The U.S. gross national debt exceeded $30 trillion for the first time on Tuesday, a monumentally negative financial event that will reverberate across many sectors of the economy, experts say.
The $30 trillion benchmark represents a drastic increase in the nation’s debt of 33% in just two years. Prior to the pandemic, analysts at the Congressional Budget Office (CBO), projected the U.S. national debt would hit $32 trillion in 2030, MarketWatch reports. The arrival of the pandemic, as well as record government COVID relief in the form of the CARES Act in 2020 and the American Rescue Plan in 2021, have caused the United States to top $30 trillion in debt a decade earlier than expected.
Michael Peterson, CEO of the Peter Peterson G. Foundation, a nonpartisan group that advocates reducing the deficit, tells The New York Times: “Hitting the $30 trillion mark is clearly an important milestone in our dangerous fiscal trajectory. For many years before COVID, America had an unsustainable structural fiscal path because the programs we’ve designed are not sufficiently funded by the revenue we take in.”
Concerns about the debt have hampered the aggressive infrastructure spending agenda of President Joe Biden, as influential Senator Joe Manchin (D, W. Va) has cited the “staggering debt” as a reason to be cautious on proceeding with President Biden’s reconciliation package, the Build Back Better Act.
BBB Price Tag: $367B
The Congressional Budget Office projects the plan will add over $367 billion to the deficit, a figure that White House Press Secretary Jen Psaki has disputed. To the contrary, Psaki has maintained that economists say Build Back Better will save the government money.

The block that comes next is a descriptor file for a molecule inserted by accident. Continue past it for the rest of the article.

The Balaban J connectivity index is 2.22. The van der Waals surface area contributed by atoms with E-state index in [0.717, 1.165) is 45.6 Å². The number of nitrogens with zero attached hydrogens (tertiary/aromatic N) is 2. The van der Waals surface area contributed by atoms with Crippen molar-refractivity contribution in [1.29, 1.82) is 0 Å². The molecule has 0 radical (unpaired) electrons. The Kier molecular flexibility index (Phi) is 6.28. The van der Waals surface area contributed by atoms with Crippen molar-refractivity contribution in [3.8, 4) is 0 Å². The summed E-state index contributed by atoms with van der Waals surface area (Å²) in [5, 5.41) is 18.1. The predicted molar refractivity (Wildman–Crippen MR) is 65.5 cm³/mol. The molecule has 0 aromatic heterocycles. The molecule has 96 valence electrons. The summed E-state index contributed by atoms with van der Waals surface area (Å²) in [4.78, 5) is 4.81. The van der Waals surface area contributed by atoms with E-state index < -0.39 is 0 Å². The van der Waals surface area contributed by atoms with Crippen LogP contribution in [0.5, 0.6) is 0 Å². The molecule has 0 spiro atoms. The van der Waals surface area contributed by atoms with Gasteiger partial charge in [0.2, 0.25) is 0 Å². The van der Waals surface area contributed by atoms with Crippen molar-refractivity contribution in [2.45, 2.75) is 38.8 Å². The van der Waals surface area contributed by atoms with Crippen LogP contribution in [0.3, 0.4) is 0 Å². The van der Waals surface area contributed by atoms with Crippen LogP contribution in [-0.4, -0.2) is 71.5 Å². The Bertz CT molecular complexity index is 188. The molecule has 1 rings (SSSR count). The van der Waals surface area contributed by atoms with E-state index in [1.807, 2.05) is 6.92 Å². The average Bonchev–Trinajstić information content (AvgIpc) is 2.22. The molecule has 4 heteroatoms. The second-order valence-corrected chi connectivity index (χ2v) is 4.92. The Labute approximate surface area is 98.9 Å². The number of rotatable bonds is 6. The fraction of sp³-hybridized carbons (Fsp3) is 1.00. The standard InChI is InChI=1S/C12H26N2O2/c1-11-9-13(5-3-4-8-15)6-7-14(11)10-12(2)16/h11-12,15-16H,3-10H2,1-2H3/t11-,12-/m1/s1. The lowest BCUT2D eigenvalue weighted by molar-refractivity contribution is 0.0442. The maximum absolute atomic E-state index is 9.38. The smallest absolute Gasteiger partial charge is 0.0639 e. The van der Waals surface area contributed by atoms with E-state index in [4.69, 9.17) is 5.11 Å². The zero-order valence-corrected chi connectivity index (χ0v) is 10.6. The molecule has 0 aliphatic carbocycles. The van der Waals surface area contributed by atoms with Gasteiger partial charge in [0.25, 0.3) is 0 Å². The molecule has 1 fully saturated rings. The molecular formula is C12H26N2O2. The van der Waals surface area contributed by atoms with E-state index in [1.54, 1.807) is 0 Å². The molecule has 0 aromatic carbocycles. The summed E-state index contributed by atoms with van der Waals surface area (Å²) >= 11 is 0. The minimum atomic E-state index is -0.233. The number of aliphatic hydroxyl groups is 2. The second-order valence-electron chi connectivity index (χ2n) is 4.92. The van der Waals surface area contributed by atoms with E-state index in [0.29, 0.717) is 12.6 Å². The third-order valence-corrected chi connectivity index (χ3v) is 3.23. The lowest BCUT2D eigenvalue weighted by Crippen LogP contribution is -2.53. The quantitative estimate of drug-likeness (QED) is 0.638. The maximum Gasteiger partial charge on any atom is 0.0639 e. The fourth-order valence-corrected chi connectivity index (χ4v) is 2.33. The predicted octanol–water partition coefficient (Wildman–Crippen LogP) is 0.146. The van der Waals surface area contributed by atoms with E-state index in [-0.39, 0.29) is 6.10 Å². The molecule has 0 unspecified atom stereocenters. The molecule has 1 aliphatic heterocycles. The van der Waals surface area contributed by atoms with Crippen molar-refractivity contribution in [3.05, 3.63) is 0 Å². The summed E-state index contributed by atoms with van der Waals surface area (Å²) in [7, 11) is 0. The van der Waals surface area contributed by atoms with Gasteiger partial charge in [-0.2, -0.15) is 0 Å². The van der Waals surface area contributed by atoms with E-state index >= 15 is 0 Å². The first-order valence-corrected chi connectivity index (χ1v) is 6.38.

Julio P. Gonzalez, CEO of Engineered Tax Services, a specialty tax engineering firm, tells Newsmax Finance he is alarmed by the $30 trillion milestone. Gonzalez says mainstream Democrats are not concerned about their spending plans impacting the debt because “they are using spending as a reason to justify higher taxes. The debt increase, to them, justifies massive tax increases.”
The cause and effect from the uptick in government spending can already be felt across the economy, resulting in another unfortunate record we’ve seen: the highest inflation increase in 40 years, Gonzalez says.
“The cumulative spending has harmed our national debt the most,” he maintains. “But the biggest harm was the money given out in unemployment benefits and child credits that took away from the labor supply, and, thus, generated massive inflation.”
Higher Taxes Coming
Finally, Gonzalez believes that despite Democrats’ more far-reaching tax plans, including a plan to increase taxes on billionaires, being blocked by moderate Senators, Congress will “find a way to increase taxes.”
Senator Rick Scott (R, FL) agrees, saying in a statement: “In the face of this looming threat, Democrats have chosen not to reverse course, but throw even more gasoline on the fire and rush to spend trillions more without any accountability to the taxpayer. It is our responsibility to put structural reforms in place, to get our country back on the path to economic prosperity and leave the Biden and the Democrats’ reckless tax-and-spend agenda behind.”
Greg McBride, Chief Financial Analyst at Bankrate.com, is more sanguine about the $30 trillion national debt benchmark. The annual increase in the national debt, no matter how large or how small, “has become an American tradition,” McBride tells Newsmax Finance.
In 2020 and 2021, however, the debt increase “necessitated far more federal spending beyond our usual profligate ways,” he says.
Additionally, McBride says “as interest rates rise, the additional cost of servicing this debt will crowd out spending on other programs, like education, and the risk will grow the larger the debt becomes.”
Lastly, McBride disagrees with Mr. Gonzalez on tax hikes, saying, “It is not a foregone conclusion that taxes will be raised to combat the increasing debt. The debt has been growing for over 50 years, but so has the economy.”
© 2023 Newsmax Finance. All rights reserved.